Ryhope Colliery Primitive Methodist chapel
largely paid for by the liberality of the company
The Primitive Methodist magazine of 1863 contains a report from the Sunderland times of the laying of the foundation stone for Ryhope Colliery Primitive Methodist chapel.
Ordnance Survey maps outline the story. On the 1895-6 map the chapel is labelled on the Ryhope Street roadside, almost in the school grounds. The 1919-20 map shows the building immediately to the west, but set back from the road. The earlier building is still there. The same is true in the 1959-62 map, although the original building is now labelled School House. Confusingly, on the 1954-58 map another Methodist church is named a little way to the east, almost opposite Nelson Street. It’s not there on any other maps I can see so what’s the explanation here? I’m not sure about the story here; can anyone help?
This is the newspaper account
Ryhope Colliery.—Sunderland circuit—On Saturday last the friends of Primitive Methodism met on a spot adjoining the new schools, for the purpose of laying the foundation stone of a new Primitive Methodist chapel, the site of which has been liberally given by the owners of the colliery. After devotional by the Revs. R. Fenwick and W. Alderson, Mr. Gibson, the colliery engineer, presented Wm. Hopper, Esq., of Sunderlaud, with the silver trowel, purchased for him by the society, with which he proceeded to lay the stone.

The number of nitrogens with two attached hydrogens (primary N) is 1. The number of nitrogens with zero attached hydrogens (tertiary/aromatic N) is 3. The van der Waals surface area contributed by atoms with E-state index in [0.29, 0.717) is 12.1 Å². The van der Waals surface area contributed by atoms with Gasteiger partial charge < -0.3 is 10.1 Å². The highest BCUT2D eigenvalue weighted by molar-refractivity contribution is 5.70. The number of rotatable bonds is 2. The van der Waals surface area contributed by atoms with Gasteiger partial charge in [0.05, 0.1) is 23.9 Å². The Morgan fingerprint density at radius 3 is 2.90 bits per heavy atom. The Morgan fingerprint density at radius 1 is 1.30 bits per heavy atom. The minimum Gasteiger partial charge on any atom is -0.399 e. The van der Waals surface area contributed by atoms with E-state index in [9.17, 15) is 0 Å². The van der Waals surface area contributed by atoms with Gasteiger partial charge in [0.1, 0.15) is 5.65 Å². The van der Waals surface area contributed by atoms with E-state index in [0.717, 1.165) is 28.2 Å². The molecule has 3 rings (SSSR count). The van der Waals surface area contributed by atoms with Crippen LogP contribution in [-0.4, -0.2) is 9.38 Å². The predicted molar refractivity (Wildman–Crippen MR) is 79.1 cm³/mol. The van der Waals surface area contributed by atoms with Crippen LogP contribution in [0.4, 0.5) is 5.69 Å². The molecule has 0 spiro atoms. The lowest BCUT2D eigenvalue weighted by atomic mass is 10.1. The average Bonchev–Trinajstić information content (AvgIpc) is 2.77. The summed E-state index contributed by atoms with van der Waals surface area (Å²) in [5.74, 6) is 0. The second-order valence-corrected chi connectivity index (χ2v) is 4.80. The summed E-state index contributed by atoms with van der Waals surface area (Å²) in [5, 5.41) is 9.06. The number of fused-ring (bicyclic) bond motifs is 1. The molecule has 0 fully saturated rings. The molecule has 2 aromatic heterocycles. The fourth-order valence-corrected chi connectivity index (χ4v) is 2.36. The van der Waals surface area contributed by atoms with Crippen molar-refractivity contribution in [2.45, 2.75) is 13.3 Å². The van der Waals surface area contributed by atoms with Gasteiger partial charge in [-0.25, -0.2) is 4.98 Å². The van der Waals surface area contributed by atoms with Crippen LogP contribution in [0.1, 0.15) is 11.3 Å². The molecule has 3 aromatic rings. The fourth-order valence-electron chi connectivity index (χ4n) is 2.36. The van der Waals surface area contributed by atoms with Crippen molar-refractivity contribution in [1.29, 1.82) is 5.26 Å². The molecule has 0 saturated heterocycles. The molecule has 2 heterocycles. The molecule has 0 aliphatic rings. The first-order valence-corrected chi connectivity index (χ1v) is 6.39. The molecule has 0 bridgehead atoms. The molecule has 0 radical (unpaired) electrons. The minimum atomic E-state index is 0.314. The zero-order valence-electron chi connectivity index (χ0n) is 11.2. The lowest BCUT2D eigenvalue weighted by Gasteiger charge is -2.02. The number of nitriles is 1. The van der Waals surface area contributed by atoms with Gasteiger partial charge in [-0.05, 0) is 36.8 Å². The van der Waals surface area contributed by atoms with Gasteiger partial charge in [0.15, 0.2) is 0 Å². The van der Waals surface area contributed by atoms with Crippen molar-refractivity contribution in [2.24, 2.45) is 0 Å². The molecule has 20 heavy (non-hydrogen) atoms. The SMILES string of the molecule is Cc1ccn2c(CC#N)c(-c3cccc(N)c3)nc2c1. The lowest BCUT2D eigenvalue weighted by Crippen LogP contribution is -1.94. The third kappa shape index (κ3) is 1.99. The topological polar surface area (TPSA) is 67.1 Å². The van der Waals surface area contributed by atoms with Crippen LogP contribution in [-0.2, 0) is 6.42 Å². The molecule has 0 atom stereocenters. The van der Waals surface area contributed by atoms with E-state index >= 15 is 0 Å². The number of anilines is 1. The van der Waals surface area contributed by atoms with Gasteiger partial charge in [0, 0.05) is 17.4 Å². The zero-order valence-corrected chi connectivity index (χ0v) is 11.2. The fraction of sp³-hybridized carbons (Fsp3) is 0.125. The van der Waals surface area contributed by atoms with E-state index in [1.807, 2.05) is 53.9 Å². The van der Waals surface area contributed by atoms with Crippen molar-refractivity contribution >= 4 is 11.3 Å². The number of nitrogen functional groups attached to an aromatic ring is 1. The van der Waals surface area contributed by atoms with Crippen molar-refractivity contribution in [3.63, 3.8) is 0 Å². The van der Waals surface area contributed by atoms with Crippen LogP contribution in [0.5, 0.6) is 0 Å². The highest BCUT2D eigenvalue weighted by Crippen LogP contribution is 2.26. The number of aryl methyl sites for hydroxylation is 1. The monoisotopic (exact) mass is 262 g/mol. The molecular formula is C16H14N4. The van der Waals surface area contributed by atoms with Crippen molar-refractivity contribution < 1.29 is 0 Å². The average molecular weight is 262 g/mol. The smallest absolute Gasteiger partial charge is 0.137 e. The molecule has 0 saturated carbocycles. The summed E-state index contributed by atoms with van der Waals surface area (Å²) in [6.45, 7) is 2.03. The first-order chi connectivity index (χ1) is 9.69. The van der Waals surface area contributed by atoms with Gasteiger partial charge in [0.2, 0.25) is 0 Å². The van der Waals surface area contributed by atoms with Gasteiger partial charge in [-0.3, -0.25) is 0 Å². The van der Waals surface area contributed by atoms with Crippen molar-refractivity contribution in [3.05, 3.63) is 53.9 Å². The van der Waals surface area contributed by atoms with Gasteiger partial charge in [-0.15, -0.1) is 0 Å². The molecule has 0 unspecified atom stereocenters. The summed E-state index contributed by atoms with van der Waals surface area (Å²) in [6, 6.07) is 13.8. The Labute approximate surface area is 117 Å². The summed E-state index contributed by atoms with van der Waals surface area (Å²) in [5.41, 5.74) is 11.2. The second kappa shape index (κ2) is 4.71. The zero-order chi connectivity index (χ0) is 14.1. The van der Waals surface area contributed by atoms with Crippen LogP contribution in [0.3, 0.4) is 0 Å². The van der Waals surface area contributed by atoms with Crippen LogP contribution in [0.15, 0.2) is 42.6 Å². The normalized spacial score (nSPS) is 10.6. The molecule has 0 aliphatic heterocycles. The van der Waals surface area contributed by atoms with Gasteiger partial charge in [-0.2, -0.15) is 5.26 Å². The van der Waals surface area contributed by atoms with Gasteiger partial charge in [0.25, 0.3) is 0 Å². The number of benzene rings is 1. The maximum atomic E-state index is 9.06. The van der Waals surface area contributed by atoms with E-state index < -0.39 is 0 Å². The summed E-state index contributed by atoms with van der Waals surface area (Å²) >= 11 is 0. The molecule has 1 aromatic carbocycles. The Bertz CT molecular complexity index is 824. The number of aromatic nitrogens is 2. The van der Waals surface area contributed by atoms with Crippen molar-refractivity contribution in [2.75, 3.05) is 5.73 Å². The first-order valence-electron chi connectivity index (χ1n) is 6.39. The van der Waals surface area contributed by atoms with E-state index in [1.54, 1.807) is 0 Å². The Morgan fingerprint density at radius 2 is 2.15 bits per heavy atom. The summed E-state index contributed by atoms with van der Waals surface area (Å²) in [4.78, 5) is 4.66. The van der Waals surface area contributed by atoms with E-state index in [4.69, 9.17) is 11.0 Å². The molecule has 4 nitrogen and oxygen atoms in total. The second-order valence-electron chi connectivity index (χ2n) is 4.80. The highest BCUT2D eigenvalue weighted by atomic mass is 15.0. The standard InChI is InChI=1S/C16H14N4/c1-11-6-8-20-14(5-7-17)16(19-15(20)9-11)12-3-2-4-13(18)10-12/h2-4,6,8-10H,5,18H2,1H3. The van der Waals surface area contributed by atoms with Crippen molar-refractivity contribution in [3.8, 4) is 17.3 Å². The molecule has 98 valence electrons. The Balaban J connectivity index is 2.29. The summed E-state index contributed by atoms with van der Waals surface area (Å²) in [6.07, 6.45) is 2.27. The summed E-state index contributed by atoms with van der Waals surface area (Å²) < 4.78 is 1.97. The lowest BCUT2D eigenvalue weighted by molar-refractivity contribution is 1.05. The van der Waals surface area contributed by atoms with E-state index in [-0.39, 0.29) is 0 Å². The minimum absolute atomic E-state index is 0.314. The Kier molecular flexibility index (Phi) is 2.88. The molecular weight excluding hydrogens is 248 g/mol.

Suitable addresses were given by Messrs. Fenwick, Hopper, and T. Gibson, of Sunderland, all bearing testimony to the liberality and kindness of the colliery owners in this undertaking, who had not only given the site, but had promised the stones, lime, water, &e., and also led them to the ground. They had often been helped with equal liberality by the same company at other collieries, and they hoped the workmen would ever feel deeply grateful. A collection was taken on the ground, which, with ten pounds given by W. Hopper, Esq., amounted to about £12.
The company adjourned to the boy’s school and partook of tea. In the evening a public meeting was held, presided over by Mr. Hopper, when addresses were given by the ministers of the circuit, and other friends. The chapel is to be large and commodious, with a vestry, and will cost upwards of £300. Towards this sum several handsome donations have come in, and the committee are determined to make every effort to have the chapel free from debt as soon as possible. —Sunderland Times.—[We are sorry the date of the above service is not given, but we suppose it was sometime in the month of September last. Ed]
Primitive Methodist magazine 1863 page 114